It's around 11 years since I first saw an ebook reader in action at the launch of Kobo's first-generation hardware in New Zealand.
I was so impressed by the technology I immediately went home and made a deal that I'd sell all my books and put the money towards one.
Since then, I've bounced between Rakuten's Kobo and Amazon's Kindle devices, depending on how much money I want to spend and the deals available at the time.
But with the launch of its larger Elipsa eReader and the new digital notebook functionality, Kobo may stop my head being turned and to cement my patronage for the long term. So how did it do?
I've been using the new Kobo EIipsa bundle for a couple of weeks and here are my thoughts.
Every Kobo I've ever owned has done what it's designed to do well - providing the user with a great reading experience. And with each new generation of devices it's improved upon that experience noticeably, but not so much that they immediately become must-buys.
The Elipsa follows that pattern. It's core reading function is unquestionably quicker at 'turning' pages compared to older generation devices and the larger 10.3-inch screen enables a more accurate swiping and selection experience than on the smaller hardware.
It also makes it a genuine option for reading comics and graphic novels for the first time. Previous screens are just too small to be able to enjoy the experience.
The screen is also more tactile than before. It's hard to say it makes it feel more book-like but it's a pleasant experience that is a definite improvement from other iterations and other devices.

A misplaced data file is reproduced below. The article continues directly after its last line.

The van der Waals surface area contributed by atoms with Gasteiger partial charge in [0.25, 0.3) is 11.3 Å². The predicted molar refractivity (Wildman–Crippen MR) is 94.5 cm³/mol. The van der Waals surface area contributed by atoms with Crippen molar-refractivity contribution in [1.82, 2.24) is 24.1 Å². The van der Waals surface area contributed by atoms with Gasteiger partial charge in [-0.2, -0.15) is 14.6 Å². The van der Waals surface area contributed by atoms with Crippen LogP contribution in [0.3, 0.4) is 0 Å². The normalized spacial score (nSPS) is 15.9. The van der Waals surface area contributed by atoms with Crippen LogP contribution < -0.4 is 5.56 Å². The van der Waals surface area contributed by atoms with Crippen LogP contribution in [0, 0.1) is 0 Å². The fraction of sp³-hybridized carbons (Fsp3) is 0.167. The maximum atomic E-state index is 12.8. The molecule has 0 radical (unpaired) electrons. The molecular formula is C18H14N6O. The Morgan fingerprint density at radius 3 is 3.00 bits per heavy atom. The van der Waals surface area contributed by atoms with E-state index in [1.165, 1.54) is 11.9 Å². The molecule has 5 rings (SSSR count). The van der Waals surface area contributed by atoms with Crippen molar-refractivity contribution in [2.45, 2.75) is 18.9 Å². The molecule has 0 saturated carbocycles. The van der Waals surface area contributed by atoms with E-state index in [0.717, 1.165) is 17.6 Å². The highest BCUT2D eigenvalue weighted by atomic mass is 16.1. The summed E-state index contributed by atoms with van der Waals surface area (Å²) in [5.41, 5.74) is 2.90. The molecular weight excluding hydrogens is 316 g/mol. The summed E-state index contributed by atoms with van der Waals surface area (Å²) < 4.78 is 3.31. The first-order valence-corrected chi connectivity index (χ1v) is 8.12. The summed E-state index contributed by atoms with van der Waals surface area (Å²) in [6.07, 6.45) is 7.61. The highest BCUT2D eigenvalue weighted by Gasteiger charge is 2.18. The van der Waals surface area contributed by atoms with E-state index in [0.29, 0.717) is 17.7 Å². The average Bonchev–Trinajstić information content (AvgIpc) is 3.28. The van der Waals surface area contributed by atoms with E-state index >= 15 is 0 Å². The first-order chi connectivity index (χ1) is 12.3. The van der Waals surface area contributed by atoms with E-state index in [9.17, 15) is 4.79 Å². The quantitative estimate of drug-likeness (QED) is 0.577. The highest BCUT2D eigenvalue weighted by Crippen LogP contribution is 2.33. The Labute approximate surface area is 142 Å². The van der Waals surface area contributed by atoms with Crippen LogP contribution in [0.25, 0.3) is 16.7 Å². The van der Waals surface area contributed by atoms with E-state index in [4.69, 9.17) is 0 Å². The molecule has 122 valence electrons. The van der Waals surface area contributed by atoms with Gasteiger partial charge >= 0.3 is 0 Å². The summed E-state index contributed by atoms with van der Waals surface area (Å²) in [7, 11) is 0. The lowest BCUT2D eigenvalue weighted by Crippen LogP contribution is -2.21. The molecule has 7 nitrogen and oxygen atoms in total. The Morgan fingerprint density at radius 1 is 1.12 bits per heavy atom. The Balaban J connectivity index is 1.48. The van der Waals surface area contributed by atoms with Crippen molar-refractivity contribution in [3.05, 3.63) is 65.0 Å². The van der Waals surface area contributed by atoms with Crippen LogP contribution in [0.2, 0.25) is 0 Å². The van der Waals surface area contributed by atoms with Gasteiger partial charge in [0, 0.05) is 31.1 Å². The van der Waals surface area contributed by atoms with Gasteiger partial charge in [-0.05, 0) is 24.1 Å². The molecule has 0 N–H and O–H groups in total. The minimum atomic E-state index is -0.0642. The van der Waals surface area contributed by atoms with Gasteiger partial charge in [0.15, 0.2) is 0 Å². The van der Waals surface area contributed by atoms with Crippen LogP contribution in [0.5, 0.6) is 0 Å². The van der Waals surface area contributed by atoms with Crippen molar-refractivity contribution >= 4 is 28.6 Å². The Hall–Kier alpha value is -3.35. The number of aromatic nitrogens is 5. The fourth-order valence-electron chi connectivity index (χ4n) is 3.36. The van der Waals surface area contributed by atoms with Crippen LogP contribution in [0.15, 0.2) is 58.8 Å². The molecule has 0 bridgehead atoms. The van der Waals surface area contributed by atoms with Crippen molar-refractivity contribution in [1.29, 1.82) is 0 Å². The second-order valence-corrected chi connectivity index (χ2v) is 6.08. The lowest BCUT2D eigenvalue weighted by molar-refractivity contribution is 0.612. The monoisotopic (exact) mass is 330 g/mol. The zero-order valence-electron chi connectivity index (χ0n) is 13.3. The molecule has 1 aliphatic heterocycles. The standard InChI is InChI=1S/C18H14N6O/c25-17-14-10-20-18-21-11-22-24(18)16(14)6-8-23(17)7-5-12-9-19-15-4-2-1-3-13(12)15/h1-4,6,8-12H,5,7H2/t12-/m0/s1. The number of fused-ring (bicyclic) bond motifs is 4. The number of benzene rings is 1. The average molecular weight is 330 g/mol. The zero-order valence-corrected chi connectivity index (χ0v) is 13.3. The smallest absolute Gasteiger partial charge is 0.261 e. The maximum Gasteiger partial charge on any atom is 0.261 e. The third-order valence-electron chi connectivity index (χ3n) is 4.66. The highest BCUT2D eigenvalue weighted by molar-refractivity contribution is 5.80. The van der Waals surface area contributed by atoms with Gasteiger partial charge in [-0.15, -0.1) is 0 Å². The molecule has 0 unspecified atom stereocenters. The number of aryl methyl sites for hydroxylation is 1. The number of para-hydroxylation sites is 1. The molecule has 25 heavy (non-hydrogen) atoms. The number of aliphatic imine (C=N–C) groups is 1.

But it's the addition of the note taking that makes it most interesting, drawing inevitable comparisons to the ReMarkable 2 epaper tablet, with the benefits of doing more than that single-function device can.
Writing clearly requires a stylus and, in this case, that's a stylish two-button device which - although it feels a little top-heavy - is comfortable and easy to use.
The stylus can be used in multiple ways. Firstly, you can create your own notebooks, with basic and complex versions available.
The basic version has a changeable background and stores your freestyle handwriting and drawing efforts as is. The complex version needs you to write between the lines so it can convert your handwriting into text.
Those notebooks can be saved and exported for use on other devices.
Secondly, you can add notes to your ebooks and PDF files. An earlier version of the software didn't allow this with any ePub books other than those you bought from Kobo's own store - but I'm happy to say the latest version added that ability.
That means the non-DRM ePubs I've bought elsewhere and sideloaded onto the device are fair game for my underlining of interesting lines and drawing in the margins. At least I don't get told off for doing that on the digital copies of my books!
And what of the handwriting recognition and conversion to text?
It was a surprise to me just how accurate it was. My handwriting isn't the best but it was able to correctly interpret my scribbles and convert it, swear words and all.
Depending on how much you've written it may take longer than you expect to do so - but given I generally convert a few sentences at a time this wasn't a big deal.
The one huge advantage Kobo has over other devices is its direct integration with OverDrive. That's the system Auckland Libraries uses to manage its digital collection and means not only can I browse for books from my library, I can borrow them and download them in seconds.